There’s a good reason why my wife Laurie and I are married: She’s been a preschool teacher for 24 years and I’ve been a big kid all my life. The highlight of my day is when I get to go pick her up at work a bit early and get to play with the kids in the school’s playground.
I remember the playgrounds of my younger days: huge slides made of metal that got hot in the Florida sun, big swing sets that offered massive heights to jump off of, push-and-go-rounds where you could get your shirt snagged and get taken for a wild ride whether you liked it or not, high monkey bars and rope ladders with no foam padding to cushion your fall, and who can forget the seesaws – teeter-totters for you new-schoolers – that could result in a tailbone-jarring drop.
My friends and I used to come home with abrasions, contusions, lacerations and, in the worst cases, fractures because, if you didn’t, it just wasn’t a good day on the playground. No room for weakness, as it was a pure test of Darwinian survival. Our parents would give us the necessary first aid or drive us to the ER while cursing our endeavors, but they never sued.
Either you adapted and perfected whatever it was you were trying to pull off, or you went by the wayside. If you fell, you got back up, ignored the injury and tried again. That was then.
Soon came the ambulance-chasing trial lawyers and the lawsuits. We started noticing that the swing sets, slides and monkey bars got smaller while the push-and-go-rounds, see-saws and rope ladders disappeared. Then came the kids whose parents were too afraid to allow them to enjoy the playground environment of before. There went the neighborhood.
Nowadays, playgrounds are much safer and boring. Worst yet is the effect this has on the gene pool. Because of the self-proclaimed safety Nazis, rules came about that assure the weakest of the gene pool get to survive and thrive. But it’s not only on the playground where this effect is seen; it happens in all aspects of society.
Acts of stupidity have been renamed “being a victim” and are rewarded on a daily basis. Who can forget the infamous McDonald’s hot-coffee incident? Sure, the coffee was hot, but the physics governing a fluid in a vessel undergoing momentum have existed for millions of years. Besides, coffee is supposed to be hot.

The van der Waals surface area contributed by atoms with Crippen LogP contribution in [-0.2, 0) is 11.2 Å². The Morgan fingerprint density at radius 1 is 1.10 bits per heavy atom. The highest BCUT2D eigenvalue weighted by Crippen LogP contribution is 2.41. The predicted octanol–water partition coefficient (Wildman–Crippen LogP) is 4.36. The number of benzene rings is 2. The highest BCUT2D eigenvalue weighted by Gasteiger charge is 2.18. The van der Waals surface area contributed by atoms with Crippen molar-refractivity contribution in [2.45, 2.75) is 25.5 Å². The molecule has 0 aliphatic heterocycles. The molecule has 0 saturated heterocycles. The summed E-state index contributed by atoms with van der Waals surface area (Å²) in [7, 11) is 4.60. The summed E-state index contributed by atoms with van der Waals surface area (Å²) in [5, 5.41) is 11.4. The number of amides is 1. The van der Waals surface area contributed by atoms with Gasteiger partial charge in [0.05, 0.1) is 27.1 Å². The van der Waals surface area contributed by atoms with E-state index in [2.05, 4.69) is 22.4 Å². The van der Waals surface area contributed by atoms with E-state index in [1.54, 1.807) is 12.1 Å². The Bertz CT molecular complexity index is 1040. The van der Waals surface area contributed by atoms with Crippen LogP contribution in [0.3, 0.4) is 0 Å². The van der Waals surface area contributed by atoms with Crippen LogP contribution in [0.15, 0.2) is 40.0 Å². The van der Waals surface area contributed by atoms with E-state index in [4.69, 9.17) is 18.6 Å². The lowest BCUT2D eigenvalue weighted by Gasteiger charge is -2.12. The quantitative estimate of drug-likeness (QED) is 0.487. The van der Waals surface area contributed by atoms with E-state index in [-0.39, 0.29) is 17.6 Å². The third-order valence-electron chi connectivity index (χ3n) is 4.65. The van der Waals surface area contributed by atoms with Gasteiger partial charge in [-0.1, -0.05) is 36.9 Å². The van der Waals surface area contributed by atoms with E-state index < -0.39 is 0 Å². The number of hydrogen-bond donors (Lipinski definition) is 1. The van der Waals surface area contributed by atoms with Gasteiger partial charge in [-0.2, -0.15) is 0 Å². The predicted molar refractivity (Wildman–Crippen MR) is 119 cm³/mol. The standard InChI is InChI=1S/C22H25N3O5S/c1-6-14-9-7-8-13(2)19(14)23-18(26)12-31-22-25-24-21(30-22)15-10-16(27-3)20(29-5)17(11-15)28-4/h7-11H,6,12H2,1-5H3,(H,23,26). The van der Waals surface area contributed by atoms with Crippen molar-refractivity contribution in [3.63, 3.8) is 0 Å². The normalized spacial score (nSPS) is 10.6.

The list of frivolous lawsuits by “victims” is long. Check out the Darwin Awards or FARK.com and see what I mean.
In a lot of cases the “you can buy what you’re not” mentality plays a role in creating more so-called victims. Let me put it this way: Just because you saw it on the XGames and you’ve perfected it on your Xbox does not in any way mean that you’ll pull it off in the real, greater-than-two-dimensional world.
Many times I’ve seen the yokel in the mountains with a brand-new $2,500 downhill bike wrapped around a tree in the least challenging section of the trail. There’s always the guy with the latest and greatest in snowboard gear and apparel hugging that pine tree on the bunny slope. Yeah, you paid lots for the gear, but skill is something you can’t buy.
I remember the dad and 16-year-old kid that came in to the skateboard shop I used to skate for in Santa Monica. They asked for a refund on the purchased board because it was defective. The defect consisted of the fact that their son couldn’t stay on the board whenever he went off a jump ramp.
I was asked to take said board outside and put it through the paces. A couple of ollies, a kickflip, a 50-50 grind and shove-it later, it was determined there was nothing wrong with the board other than tight trucks.
I asked junior to hop on and give it a run. His simple lack of balance and skill led me to tell the dad the following: “It’s not the board that’s defective; it appears to be your son.”
The irate dad threatened to sue the skate shop for providing a faulty product and not giving him a refund, even though the problem was obviously not the board.
So now we have safer playgrounds and laws to protect the dumb since society has lowered the Darwin bar to a dangerous all-time low.
Well, at least we have “America’s Funniest Videos” to remind us that there still exist some brave souls willing to put physics to the test and pay the consequences with a big smile for the camera and the possibility of getting $10,000 for their efforts. At least, unlike the victims out to scam a buck in court, they make me laugh. Pi